But the American First Nations have history on their side. Columbus’ discovery of the New World – actually the West Indies. He believed he’d actually gone all the way around the world and landed in Asia, and only dimly became aware that the place on which he’d landed might be an entirely new continent at the end of his life. It’s been estimated that the West Indies had a population of 3 million before Columbus’ arrival. The peoples of theses islands included the Arawaks, Caribs – from whom the word ‘cannibal’ is derived, because they were believed to eat people – and the Taino. The rock art produced by these ancient cultures still survives, and has been studied by archaeologists.

These people were then enslaved and decimated as the New World was claimed by the Spanish. They were forcibly converted to Christianity. Those that weren’t were executed. A year after Columbus’ arrival, most of the indigenous chiefs or caciques, who had welcomed him on his arrival, had been burned to death for their continued adherence to their traditional religious beliefs. Those that survived this, were enslaved and worked to death mining and producing gold for the Spanish. Those who tried to resist, or simply didn’t work hard enough, were tortured and mutilated in horrific ways. There are descriptions of Indians having their hands cut off and hung round their necks as a punishment, for example.

The Spanish mission system is also immensely controversial for the very same reasons. There’s been a long campaign by indigenous Californians against the conservation of the mission complexes as part of the state’s culture, because of the suffering they inflicted on the peoples forced into their care. Peoples like the Tongva were enslaved, their members isolated from each other, subjected to a system of cruel punishments. Many of them died from disease and hunger.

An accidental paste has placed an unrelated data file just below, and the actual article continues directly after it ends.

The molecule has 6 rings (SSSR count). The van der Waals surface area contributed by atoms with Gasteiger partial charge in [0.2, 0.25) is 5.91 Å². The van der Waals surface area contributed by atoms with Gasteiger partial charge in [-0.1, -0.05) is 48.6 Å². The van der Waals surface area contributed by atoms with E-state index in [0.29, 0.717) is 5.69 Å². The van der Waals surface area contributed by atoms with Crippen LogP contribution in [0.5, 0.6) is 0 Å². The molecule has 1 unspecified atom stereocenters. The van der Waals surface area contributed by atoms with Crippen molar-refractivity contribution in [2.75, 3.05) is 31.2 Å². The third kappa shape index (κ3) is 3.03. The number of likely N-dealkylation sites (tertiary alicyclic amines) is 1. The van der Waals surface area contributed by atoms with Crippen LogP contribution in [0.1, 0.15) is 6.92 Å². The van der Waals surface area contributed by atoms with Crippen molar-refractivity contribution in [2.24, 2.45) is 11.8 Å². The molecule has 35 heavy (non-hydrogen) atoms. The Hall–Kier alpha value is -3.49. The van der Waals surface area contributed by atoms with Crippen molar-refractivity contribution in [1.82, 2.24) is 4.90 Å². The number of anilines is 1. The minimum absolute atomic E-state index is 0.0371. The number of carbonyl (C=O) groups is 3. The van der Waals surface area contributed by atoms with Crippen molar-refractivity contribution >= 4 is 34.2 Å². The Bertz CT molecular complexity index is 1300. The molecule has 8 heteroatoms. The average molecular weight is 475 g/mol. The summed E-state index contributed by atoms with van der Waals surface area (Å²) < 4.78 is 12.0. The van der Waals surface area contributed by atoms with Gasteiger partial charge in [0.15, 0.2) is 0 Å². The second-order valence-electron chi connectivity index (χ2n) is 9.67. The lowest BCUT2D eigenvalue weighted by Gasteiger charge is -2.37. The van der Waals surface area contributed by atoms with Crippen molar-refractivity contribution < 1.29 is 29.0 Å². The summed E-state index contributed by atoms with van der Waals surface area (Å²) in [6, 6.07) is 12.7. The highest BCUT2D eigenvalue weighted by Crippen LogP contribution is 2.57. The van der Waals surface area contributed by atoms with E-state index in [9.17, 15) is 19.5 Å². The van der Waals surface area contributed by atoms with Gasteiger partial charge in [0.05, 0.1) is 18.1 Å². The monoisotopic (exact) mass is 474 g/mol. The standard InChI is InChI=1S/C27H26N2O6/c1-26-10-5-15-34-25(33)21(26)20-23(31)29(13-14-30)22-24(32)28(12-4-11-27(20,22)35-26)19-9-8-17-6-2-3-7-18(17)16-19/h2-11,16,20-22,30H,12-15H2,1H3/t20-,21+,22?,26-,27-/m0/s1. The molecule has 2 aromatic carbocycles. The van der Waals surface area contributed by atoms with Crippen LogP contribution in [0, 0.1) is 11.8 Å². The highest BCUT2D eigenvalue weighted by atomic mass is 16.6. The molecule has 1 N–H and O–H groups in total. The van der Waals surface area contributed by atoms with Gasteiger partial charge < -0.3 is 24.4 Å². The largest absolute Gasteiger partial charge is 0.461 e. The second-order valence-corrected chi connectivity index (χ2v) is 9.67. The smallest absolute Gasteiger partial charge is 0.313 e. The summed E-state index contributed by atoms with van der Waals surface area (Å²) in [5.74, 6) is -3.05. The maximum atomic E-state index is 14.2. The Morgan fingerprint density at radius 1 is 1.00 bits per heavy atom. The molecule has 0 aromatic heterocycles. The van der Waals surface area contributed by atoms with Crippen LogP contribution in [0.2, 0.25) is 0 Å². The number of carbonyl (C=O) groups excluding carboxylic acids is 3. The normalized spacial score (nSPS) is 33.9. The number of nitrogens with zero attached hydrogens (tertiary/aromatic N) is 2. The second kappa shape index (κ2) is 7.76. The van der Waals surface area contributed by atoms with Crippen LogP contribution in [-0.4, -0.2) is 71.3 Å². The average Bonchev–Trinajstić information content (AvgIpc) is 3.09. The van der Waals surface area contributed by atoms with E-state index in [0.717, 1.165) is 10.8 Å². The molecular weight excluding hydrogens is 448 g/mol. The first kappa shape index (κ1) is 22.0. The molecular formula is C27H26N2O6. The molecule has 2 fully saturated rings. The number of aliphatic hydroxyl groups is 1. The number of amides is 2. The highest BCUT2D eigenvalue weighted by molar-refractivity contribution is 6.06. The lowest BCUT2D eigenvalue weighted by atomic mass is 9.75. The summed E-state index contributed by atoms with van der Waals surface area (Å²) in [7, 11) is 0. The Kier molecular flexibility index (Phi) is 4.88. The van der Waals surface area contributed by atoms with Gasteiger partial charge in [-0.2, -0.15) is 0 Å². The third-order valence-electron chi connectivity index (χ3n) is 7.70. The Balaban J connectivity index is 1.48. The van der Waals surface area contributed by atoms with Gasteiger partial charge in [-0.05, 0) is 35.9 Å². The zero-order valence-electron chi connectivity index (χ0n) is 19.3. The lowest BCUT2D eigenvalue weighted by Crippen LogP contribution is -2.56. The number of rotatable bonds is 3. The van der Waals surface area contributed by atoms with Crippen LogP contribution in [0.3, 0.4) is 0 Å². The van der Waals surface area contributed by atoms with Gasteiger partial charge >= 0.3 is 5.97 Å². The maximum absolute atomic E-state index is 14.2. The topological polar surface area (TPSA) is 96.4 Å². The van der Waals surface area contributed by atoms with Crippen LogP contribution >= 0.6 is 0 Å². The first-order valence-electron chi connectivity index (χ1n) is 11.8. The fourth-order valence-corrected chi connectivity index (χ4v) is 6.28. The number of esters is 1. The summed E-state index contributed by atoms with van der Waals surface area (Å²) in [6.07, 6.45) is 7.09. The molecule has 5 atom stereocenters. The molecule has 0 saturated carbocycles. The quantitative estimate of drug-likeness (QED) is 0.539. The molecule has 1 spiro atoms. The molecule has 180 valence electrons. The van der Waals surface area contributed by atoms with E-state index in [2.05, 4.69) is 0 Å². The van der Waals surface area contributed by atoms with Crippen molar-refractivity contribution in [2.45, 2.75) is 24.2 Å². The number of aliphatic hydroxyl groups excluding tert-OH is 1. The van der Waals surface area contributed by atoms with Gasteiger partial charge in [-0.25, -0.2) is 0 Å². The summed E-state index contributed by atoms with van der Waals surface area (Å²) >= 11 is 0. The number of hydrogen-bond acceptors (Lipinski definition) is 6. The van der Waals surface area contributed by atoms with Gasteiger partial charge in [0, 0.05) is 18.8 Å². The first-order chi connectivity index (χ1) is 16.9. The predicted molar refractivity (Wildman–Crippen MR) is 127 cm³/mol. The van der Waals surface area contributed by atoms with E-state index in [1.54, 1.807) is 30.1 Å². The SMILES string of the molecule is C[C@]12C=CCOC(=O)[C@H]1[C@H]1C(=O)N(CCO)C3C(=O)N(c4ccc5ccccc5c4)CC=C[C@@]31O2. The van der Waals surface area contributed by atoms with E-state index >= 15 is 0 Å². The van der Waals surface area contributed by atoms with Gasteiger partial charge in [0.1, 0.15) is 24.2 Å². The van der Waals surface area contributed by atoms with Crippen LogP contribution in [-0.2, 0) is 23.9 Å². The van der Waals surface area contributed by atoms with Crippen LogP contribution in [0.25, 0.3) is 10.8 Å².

We British were also a part of this system of genocide and enslavement. The British popularized the Spanish persecution and extermination of the Caribbean peoples as part of a propaganda campaign to create hostility against them. The Spanish were resented as the Roman Catholic superpower that had threatened Protestant England, and the other Protestant European states. European Protestants drew parallels between their persecution of Amerindians their persecution of Protestants. This created the ‘Black Legend’ of the Spanish in America. However, when we expanded in the West Indies, we also persecuted and sought to exterminate and clear the islands we claimed of the remaining Caribs. Quite apart from the wars and genocide committed by us on the North American continent itself.

However, enslavement and genocide is not the whole of the history of the relationship between Christianity and indigenous people in America. In the 19th century many of the Protestant missionaries working amongst the American First Nations were staunch supporters of indigenous rights, and were profoundly concerned about the threat to them from White settlement. They were in contact, and often close friends, with British missionaries, who had worked with indigenous Australians and Polynesians, who were also members of the British Anti-Slavery Society. These missionaries, American and British, strongly believed that, while Native Americans would benefit immensely from conversion to Christianity, they also needed proper legal protection, and should be left firmly in possession of their ancestral lands. These missionaries formed the Aborigines’ Protection Society in order to defend the indigenous peoples of the British empire from exploitation and dispossession. Several of the 19th century missionaries were also firm in their view that Christianity should not be forced on to indigenous peoples in European cultural forms, but that it should be adapted to their culture. They thus looked forward to these nations developing their own distinctive Christian culture, and so contributing to Christianity as a world religion composed of many different and distinctive peoples and cultures.